Google searches for ‘sleeping with hay fever’ are up 200% in the last three months as the pollen count skyrocketed across the UK.
Leading bed retailer, Bensons for Beds, has indexed average temperatures, wind speeds, and hay fever and sleep-related Google searches across the UK from June-September to reveal the cities most likely to experience problems sleeping due to hay fever this year.
Norwich ranked the city the most at risk of losing sleep due to hay fever this year, scoring full marks on the data index. Research shows the population here does the most searches related to hay fever and snoring, with 15 monthly searches per 100k of the population.
While research shows that Newcastle does the most searches around hay fever and sleep, with 21 searches made monthly per 100k of the population.
The research also suggests pollen counts will likely be at their worst in Glasgow in August. Elsewhere, pollen counts will likely peak in Liverpool in September.
Benson’s resident sleep expert, Dr Sophie Bostock, advises a good night’s sleep when suffering from allergies.
Reduce exposure to allergens
This sounds obvious, but look for ways to avoid letting allergens into the bedroom.
- Many people sleep with their pets in the bedroom without realising they are allergic to them. Pets may be lovable, but they tend to be disruptive to sleep, so I’d recommend making the bedroom a pet-free zone.
- Dust and vacuum your bedroom regularly, and wash the bedding at least once a week in hot water to reduce the build-up of dust mites.
- If you suffer from hay fever, leave the windows closed if you can, and instead, use a fan to keep air circulating.
- Leave your shoes and clothes outside the bedroom and shower before bed to wash off allergens such as pollen.
- If you are allergic to pollen, check the pollen count each day during hay fever season, and consider limiting your time outside when the count is high.
- Consider using hypoallergenic mattresses and pillow protectors impermeable to dust mites.
- You could also buy an air filter which removes pollen from the air.
To limit nasal congestion, you may find sleeping on your side helpful or lying on your back with your head propped up by pillows.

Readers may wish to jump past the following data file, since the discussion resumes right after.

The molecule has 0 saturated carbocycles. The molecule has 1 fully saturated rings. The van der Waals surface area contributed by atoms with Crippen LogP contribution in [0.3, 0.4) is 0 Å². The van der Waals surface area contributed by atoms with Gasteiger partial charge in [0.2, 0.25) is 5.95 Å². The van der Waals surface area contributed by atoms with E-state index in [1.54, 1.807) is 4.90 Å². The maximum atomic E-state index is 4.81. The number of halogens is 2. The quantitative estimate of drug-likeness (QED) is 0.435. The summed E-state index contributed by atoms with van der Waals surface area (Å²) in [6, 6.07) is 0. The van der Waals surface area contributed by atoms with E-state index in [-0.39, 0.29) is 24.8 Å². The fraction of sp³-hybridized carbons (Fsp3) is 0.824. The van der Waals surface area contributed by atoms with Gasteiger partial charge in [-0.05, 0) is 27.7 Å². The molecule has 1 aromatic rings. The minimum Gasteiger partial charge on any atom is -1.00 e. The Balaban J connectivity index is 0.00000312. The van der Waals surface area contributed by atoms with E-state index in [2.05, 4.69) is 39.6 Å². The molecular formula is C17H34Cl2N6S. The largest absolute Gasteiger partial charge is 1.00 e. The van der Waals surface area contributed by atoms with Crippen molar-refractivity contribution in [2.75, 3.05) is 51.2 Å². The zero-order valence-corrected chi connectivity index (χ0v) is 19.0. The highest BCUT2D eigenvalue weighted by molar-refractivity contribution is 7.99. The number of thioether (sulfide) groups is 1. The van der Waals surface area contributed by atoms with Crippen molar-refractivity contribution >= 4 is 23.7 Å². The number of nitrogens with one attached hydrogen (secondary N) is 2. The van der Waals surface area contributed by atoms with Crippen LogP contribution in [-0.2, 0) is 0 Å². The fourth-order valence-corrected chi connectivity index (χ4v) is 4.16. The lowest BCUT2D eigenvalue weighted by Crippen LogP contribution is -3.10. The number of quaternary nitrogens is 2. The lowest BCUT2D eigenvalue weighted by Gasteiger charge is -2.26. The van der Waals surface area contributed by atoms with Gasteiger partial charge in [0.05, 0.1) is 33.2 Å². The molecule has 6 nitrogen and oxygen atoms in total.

Allergy medication and treatment
Anti-allergy medication is sold over the counter at most pharmacies. Check with your pharmacist or doctor if you are uncertain whether this would suit you – it will depend on the nature of your allergy and any other medication you are taking.
Most allergy medication contains antihistamines to block the effects of histamine. This can have a drowsy-inducing effect. Side effects may include a dry mouth, nose or throat, headaches, daytime fatigue, visual disturbances or confusion. Some anti-allergy products also include decongestants, which can have a stimulant effect on the heart.
Some people build up a tolerance to antihistamines when taken regularly; in other words, the medication may become less effective over time. Antihistamines can also block the action of an important neurotransmitter for learning and memory (acetylcholine), and some studies have suggested that long-term use of antihistamines could increase the risks of cognitive decline.
Always check the instructions on the packet to see how long it is recommended to take the medication and how often.
If you are struggling with allergy symptoms, speak to your doctor. They may refer you to a specialist who can discuss alternative treatments, such as allergy shots or immunotherapy, where you gradually manage exposure to the allergen over time.
Develop consistent sleep habits, and protect time for sleep
There is some evidence that short or disrupted sleep can worsen the severity of allergies. Of course, this could lead to a negative cycle, where lack of sleep worsens symptoms, making it even harder to catch up on sleep.
While you may not be able to control all your allergy symptoms, you can take other steps to improve your sleep quality, such as waking up at the same time every day, finishing your evening meal at least two hours before getting into bed, having a consistent bedtime routine and avoiding caffeine in the afternoon.